Mr. Gaskin, who became a minister under Tennessee law, decreed that if couples had sex they must be considered engaged, and if the woman became pregnant, they must marry. Men were expected to treat women with “knightly” chivalry, he said…

In 2000, Mr. Gaskin sought the Green Party’s presidential nomination but drew just 10 of 319 votes. The winner, Ralph Nader, received 295.

His campaign statement declared: “I want it to be understood that we are a bunch of tree-huggers and mystics and peaceniks. My main occupations are Hippy Priest, Spiritual Revolutionary, Cannabis Advocate, shade tree mechanic, cultural engineer, tractor driver and community starter. I also love science fiction.” ‘ (NYTimes.com obituary).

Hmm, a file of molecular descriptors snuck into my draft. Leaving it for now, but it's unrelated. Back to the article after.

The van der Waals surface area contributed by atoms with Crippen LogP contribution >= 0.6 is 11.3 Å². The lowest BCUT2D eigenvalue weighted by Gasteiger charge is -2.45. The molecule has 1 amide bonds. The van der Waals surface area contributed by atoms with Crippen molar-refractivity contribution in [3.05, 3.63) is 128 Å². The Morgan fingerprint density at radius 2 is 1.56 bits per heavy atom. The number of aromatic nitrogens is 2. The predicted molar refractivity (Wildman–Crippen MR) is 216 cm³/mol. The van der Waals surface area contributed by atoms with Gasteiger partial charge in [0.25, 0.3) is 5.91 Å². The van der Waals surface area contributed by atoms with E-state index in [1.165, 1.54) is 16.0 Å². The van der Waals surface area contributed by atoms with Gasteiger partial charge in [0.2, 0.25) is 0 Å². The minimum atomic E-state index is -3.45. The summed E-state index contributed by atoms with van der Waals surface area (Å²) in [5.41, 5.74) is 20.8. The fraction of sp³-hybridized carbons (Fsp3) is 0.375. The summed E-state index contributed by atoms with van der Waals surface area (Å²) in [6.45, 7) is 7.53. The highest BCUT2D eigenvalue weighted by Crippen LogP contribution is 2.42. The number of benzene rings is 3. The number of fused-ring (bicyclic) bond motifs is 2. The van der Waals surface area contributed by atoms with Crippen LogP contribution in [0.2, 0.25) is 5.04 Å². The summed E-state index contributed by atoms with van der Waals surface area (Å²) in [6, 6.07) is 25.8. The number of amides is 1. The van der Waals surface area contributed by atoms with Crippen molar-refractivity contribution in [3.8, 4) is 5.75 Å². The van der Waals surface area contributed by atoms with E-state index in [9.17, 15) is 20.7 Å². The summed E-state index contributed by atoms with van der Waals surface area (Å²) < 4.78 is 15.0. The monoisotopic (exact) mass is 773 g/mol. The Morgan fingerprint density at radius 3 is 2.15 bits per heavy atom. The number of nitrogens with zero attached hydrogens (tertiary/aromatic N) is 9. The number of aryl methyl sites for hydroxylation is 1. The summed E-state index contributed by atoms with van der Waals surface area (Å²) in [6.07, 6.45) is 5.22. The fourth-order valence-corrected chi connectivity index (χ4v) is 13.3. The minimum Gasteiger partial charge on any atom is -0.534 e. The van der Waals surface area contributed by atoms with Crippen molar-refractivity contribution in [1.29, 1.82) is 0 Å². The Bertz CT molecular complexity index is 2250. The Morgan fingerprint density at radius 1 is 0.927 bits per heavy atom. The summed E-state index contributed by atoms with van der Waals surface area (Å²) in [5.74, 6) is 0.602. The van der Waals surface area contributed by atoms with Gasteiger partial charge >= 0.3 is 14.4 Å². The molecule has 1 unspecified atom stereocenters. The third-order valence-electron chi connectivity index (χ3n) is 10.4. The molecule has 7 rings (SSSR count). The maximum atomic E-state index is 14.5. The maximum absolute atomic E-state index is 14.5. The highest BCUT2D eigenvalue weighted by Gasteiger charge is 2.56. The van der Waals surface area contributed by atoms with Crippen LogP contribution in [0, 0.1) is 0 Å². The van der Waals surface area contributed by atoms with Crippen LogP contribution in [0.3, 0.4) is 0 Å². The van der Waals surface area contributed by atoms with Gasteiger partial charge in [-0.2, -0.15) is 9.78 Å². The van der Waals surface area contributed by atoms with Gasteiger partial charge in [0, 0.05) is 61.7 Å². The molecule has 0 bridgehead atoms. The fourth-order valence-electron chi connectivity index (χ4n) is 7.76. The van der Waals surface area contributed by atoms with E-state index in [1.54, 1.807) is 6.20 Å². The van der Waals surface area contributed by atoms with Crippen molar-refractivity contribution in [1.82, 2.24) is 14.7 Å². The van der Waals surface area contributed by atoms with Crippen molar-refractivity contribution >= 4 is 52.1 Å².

A friend and I visited The Farm in 1980 and stayed for awhile, meeting Stephen. The impression that I was in the midst of something genuine, profound and, even, holy has never left me.

Fluid Experiments Support Deterministic “Pilot-Wave” Quantum Theory

The implications could be earth-shattering.

‘[The] idea that nature is inherently probabilistic — that particles have no hard properties, only likelihoods, until they are observed — is directly implied by the standard equations of quantum mechanics. But now a set of surprising experiments with fluids has revived old skepticism about that worldview. The bizarre results are fueling interest in an almost forgotten version of quantum mechanics, one that never gave up the idea of a single, concrete reality.